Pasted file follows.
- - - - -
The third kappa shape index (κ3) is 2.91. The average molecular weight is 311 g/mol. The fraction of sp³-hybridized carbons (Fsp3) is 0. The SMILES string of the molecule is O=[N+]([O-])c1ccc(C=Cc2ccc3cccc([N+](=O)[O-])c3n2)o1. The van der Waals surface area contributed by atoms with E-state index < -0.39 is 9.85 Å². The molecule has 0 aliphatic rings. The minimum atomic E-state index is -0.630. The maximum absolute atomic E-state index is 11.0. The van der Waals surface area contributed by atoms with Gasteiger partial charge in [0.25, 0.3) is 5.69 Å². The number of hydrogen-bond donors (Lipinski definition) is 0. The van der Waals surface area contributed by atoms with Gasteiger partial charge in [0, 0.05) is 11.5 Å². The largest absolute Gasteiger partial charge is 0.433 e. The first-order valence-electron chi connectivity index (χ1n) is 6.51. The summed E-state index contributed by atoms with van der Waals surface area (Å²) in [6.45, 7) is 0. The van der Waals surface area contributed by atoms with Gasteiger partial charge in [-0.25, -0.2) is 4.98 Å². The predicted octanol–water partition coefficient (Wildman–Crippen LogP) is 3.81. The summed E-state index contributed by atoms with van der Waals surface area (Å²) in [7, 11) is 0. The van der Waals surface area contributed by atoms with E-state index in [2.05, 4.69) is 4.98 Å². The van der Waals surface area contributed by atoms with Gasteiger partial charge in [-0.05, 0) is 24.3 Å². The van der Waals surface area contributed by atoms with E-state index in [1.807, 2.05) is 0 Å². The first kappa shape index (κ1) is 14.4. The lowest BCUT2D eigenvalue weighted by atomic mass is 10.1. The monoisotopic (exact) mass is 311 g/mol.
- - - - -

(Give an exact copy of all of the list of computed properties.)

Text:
The third kappa shape index (κ3) is 2.91. The average molecular weight is 311 g/mol. The fraction of sp³-hybridized carbons (Fsp3) is 0. The SMILES string of the molecule is O=[N+]([O-])c1ccc(C=Cc2ccc3cccc([N+](=O)[O-])c3n2)o1. The van der Waals surface area contributed by atoms with E-state index < -0.39 is 9.85 Å². The molecule has 0 aliphatic rings. The minimum atomic E-state index is -0.630. The maximum absolute atomic E-state index is 11.0. The van der Waals surface area contributed by atoms with Gasteiger partial charge in [0.25, 0.3) is 5.69 Å². The number of hydrogen-bond donors (Lipinski definition) is 0. The van der Waals surface area contributed by atoms with Gasteiger partial charge in [0, 0.05) is 11.5 Å². The largest absolute Gasteiger partial charge is 0.433 e. The first-order valence-electron chi connectivity index (χ1n) is 6.51. The summed E-state index contributed by atoms with van der Waals surface area (Å²) in [6.45, 7) is 0. The van der Waals surface area contributed by atoms with Gasteiger partial charge in [-0.25, -0.2) is 4.98 Å². The predicted octanol–water partition coefficient (Wildman–Crippen LogP) is 3.81. The summed E-state index contributed by atoms with van der Waals surface area (Å²) in [7, 11) is 0. The van der Waals surface area contributed by atoms with E-state index in [2.05, 4.69) is 4.98 Å². The van der Waals surface area contributed by atoms with Gasteiger partial charge in [-0.05, 0) is 24.3 Å². The van der Waals surface area contributed by atoms with E-state index in [1.807, 2.05) is 0 Å². The first kappa shape index (κ1) is 14.4. The lowest BCUT2D eigenvalue weighted by atomic mass is 10.1. The monoisotopic (exact) mass is 311 g/mol.